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From drunken speeches to dead canaries, a guide to our quirky inaugural history

Drunken rants, flamethrowers, dead canaries and newfangled pants.

No, that's not a summary of deleted scenes from "The Hangover."  It's a list of some of the more interesting highlights from our nation's rich history of past presidential inaugurations.

Besides the pomp and circumstance, the inauguration -- with its associated balls and parades -- is a logistical puzzle, complete with all the potential chaos that comes with organizing a heavily attended event in wintertime, in a swamp of an East Coast city.

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From mishaps to glory, here are a few pieces of inaugural trivia you can use to impress your friends and neighbors.

** As vice president, an ill Andrew Johnson became so intoxicated on the day of Lincoln's inauguration that he gave a rambling speech about himself before becoming too confused to perform his duty swearing in the new senators. "The inauguration went off very well except that the Vice President Elect was too drunk to perform his duties & disgraced himself and the Senate by making a drunken foolish speech," wrote Sen. Zachariah Chandler of Michigan at the time.

Abraham Lincoln swore the oath in front of an incomplete Capitol dome. Lyndon B. Johnson became president on Air Force One next to a dazed Jacqueline Kennedy. A collection of photographs from past presidential inaugurations.

** Good trivia: First president of the United States who was not born a British subject? Martin Van Buren, inaugurated 1837.

** Even better trivia: First president to wear long trousers instead of knee breeches? John Quincy Adams, 1825.

** At the very first inauguration in 1789, the Bible used by President George Washington was hastily opened to Genesis 49:13, which reads, "Zebulun shall dwell at the haven of the sea; and he shall be for an haven of ships; and his border shall be unto Zidon."

** In 2009, President Barack Obama used the Lincoln Bible, used by Abraham Lincoln at his presidential inauguration. The book, published in 1853, has 1,280 pages.

** For John F. Kennedy's inauguration in 1961, a morning snow left an accumulation of about eight inches. Army flame throwers were used to clear it from Pennsylvania Avenue.

** The estimated temperature at Ronald Reagan's first inaugural was a balmy 55 degrees Fahrenheit. At his second, it was a frigid seven -- the coldest inauguration on record -- and the ceremony had to be held inside.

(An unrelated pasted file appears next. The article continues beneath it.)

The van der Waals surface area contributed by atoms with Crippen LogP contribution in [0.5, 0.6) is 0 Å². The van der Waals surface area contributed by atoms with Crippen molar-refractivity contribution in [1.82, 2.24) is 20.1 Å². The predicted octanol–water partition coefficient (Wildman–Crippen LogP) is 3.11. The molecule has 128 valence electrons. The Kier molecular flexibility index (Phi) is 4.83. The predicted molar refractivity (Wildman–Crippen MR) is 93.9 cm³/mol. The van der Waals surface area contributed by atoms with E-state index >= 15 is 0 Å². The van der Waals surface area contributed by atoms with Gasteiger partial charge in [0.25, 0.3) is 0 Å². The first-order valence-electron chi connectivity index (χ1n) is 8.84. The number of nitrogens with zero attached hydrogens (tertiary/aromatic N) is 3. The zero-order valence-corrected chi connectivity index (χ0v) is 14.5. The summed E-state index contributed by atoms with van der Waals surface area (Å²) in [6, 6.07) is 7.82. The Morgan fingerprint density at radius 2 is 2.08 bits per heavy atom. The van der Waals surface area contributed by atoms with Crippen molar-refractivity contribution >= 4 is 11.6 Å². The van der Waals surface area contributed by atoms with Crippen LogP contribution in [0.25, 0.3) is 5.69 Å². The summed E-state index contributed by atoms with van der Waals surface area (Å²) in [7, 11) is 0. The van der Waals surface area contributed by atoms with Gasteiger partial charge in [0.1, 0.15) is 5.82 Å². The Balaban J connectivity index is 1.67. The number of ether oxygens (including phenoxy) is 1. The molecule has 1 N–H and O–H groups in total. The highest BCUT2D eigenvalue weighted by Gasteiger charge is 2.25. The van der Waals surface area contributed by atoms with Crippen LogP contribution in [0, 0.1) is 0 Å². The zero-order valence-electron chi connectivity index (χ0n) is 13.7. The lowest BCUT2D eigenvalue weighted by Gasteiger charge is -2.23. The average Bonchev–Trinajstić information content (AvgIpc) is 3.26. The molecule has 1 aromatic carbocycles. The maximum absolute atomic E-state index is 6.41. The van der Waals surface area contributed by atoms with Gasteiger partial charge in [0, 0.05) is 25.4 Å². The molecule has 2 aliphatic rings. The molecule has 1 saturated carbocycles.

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** At another chilly celebration, in 1873, guests at President Ulysses S. Grant's ball had to dance in their coats because the temporary structure built for the occasion was so frigid. Champagne became Slurpee-like in consistency, and the flock of canaries brought in for guests' enjoyment ended up freezing to death.

** After the assassination of Abraham Lincoln, Andrew Johnson was sworn in at his residence at the Kirkwood House on Pennsylvania Avenue. The site is now a high-rise.

** After Kennedy was assassinated, Lyndon Johnson took the oath of office on Air Force One. It was the first time the presidential or vice presidential oath of office was administered by a woman, U.S. District Judge Sarah T. Hughes.

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** The first televised inaugural ceremony was Harry Truman's in 1949. The first broadcast nationally by radio was Calvin Coolidge's in 1925. The first known photographs from an inauguration were in 1857 at the ceremony for James Buchanan.

** The tradition of inaugural balls is traced to the first one thrown for James and Dolley Madison. Tickets to the 1809 gala, held at Long's Hotel, were $4 apiece. 

** A grand ball for James Buchanan in 1857 included 400 gallons of oysters, 75 hams and $3,000 worth of wine. (That's more than $70,000 in today's money.) 

Sources: Joint Congressional Committee on Inaugural Ceremonies, Senate Historical Office.